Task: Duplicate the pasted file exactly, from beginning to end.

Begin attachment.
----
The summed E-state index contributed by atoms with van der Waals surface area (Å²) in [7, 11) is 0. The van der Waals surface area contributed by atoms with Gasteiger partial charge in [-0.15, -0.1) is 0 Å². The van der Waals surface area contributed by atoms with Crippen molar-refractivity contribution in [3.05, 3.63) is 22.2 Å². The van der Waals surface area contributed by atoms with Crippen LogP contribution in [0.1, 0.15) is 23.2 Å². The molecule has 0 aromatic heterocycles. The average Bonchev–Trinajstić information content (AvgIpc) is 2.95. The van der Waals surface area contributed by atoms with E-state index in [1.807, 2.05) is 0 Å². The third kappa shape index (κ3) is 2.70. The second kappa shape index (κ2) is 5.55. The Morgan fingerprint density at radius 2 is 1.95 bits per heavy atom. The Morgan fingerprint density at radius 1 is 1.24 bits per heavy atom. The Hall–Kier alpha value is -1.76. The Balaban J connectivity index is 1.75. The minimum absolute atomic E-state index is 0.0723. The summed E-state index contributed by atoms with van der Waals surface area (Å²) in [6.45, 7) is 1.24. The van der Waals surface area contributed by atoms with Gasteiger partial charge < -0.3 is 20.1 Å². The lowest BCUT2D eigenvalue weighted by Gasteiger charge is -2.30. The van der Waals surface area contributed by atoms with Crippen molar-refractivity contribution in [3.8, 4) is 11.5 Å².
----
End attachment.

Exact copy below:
The summed E-state index contributed by atoms with van der Waals surface area (Å²) in [7, 11) is 0. The van der Waals surface area contributed by atoms with Gasteiger partial charge in [-0.15, -0.1) is 0 Å². The van der Waals surface area contributed by atoms with Crippen molar-refractivity contribution in [3.05, 3.63) is 22.2 Å². The van der Waals surface area contributed by atoms with Crippen LogP contribution in [0.1, 0.15) is 23.2 Å². The molecule has 0 aromatic heterocycles. The average Bonchev–Trinajstić information content (AvgIpc) is 2.95. The van der Waals surface area contributed by atoms with E-state index in [1.807, 2.05) is 0 Å². The third kappa shape index (κ3) is 2.70. The second kappa shape index (κ2) is 5.55. The Morgan fingerprint density at radius 2 is 1.95 bits per heavy atom. The Morgan fingerprint density at radius 1 is 1.24 bits per heavy atom. The Hall–Kier alpha value is -1.76. The Balaban J connectivity index is 1.75. The minimum absolute atomic E-state index is 0.0723. The summed E-state index contributed by atoms with van der Waals surface area (Å²) in [6.45, 7) is 1.24. The van der Waals surface area contributed by atoms with Gasteiger partial charge < -0.3 is 20.1 Å². The lowest BCUT2D eigenvalue weighted by Gasteiger charge is -2.30. The van der Waals surface area contributed by atoms with Crippen molar-refractivity contribution in [3.8, 4) is 11.5 Å².